Parlours with sequential stalling, or bailing, are attracting increasing interest from producers. GEA Farm Technologies has installed two in the UK and one in Ireland.
Tom Steel is getting the benefit of faster milking and the ability of the Dairyplan Herd Management system to control in parlour feeding following the installation of a 26/52 sequential stalling parlour by GEA dealership, DairyFlow.
The GEA parlour at Stafflar Farm, Symington, Kilmarnock, was the first in the UK to be fitted. How it works is that each cow has a small sequential gate which swings around as the cow turns to 80 degrees and this allows the next cow space to open up.
One of the big advantages is that when the cows walk in they can’t access the feed trough until they are loaded and turned round to the right angle which helps the dairyman getting to the udder.
Tom is the third generation of his family to farm at Stafflar which runs to 650 acres. His father, William still lends a hand and Tom’s brother Alexander and Fred Currie both work on the farm.
Previously, the herd was Holstein but Tom has switched his breeding policy to a ‘mid range’ type of cow by cross-breeding principally Swedish Red with Friesian and Montbeliarde with good milk solids which Ayrshire based buyer Sorn Milk pays a premium for.
His aim is to make as much milk from grazed grass as the weather allows – this year’s grazing period ran from April to October – and help cut the ever-variable concentrate bill.
Yields are probably at an optimum running at 7,800 litres at 4.4% butterfat and 3.3% protein on two times a day milking. The cows are fed to yield in the parlour to a maximum of 8kg of 18% protein 13 ME cake, averaging 5kg a day.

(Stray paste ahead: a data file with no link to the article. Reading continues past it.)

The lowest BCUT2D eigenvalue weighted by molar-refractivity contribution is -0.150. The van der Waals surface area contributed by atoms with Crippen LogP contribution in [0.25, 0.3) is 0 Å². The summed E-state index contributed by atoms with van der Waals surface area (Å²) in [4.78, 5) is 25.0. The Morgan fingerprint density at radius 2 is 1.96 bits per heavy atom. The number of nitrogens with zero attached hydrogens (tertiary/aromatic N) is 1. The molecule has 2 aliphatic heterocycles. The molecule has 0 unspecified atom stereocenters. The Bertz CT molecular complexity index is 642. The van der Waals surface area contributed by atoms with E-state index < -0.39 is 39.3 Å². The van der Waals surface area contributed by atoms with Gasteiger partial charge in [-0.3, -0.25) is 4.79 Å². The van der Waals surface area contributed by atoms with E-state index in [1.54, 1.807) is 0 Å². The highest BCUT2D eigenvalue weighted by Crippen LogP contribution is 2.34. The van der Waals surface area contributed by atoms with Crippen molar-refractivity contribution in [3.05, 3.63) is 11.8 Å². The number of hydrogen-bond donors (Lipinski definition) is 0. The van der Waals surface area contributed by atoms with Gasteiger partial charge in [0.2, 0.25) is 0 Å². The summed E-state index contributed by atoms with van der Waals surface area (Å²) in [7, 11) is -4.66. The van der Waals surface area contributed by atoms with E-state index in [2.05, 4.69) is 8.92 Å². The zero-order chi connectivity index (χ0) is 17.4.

“We were running 200 cows and we kept all the young stock and finished them on the farm,” said Tom. “The old 10 aside parlour was needing to be replaced and we decided to replace the parlour, increase cow numbers and sell the calves store which means we don’t have to grow cereals.
“I decided to go for a parlour rather than looking at robots because of wanting to maximise the use of grazed grass. Also the location of the farm with a public road at one side and a large mains water pipe at the other gave little to expand the buildings and for cows to have access from grazing to a robot.
“I would have considered a rapid exit parlour but because the new 300ft by 50ft building is in between two existing sheds, space would not allow it.”
The new building includes a collecting yard and 3 way sorting gate with pens for AI and foot trimming.
After looking at parlours with sequential bailing installed by an-other manufacturer and several GEA units in Germany with Dair-yFlow’s sales manager Scott Baird and being impressed by the cow flow and technology, Tom made his decision to go with the GEA system.
“If you are feeding in a herringbone parlour, when cows come in they can’t resist the concentrate in the trough and don’t go into the right stall. But with the sequential stalling the cows walk straight through to their place and then there is a delay of 30 seconds, which can be adjusted, before the concentrate is delivered into the trough which is one single length.
“After milking, the metal gate rises above the cows and there is enough room for two cows to walk out. It takes one and a half hours for each milking with two people in the parlour, an hour quicker than the previous old parlour and probably half an hour quicker than a modern standard parlour.
He says the cows took a little time to adjust to the new parlour but now there is no hesitation when they walk in quickly up to the nose rail.
Each cow has an ankle strap with a pedometer which also provides the Auto Identification as the cows enter the parlour. The pedometer reads the cows activity and will alert Tom on the computer if it is in heat. The milk yield and conductivity can also be viewed as these are both read through the ICAR approved milk meter and sent to back to the computer.
Herd numbers are set to expand to around 300 with the number of cows put to the dairy bull increasing to three quarters of the herd and the remainder to the British Blue bull.
GEA Parlours with sequential bailing are available in any size and can be fitted with or without feeding. The system is hydraulically operated which is very quiet and reliable with no daily maintenance.
This type of stalling is suitable for doubled up and swing over parlours and there is a choice of 80 degrees of 60 degrees with side or front exit and 700, 750 or 800mm spacings to suit different cow sizes.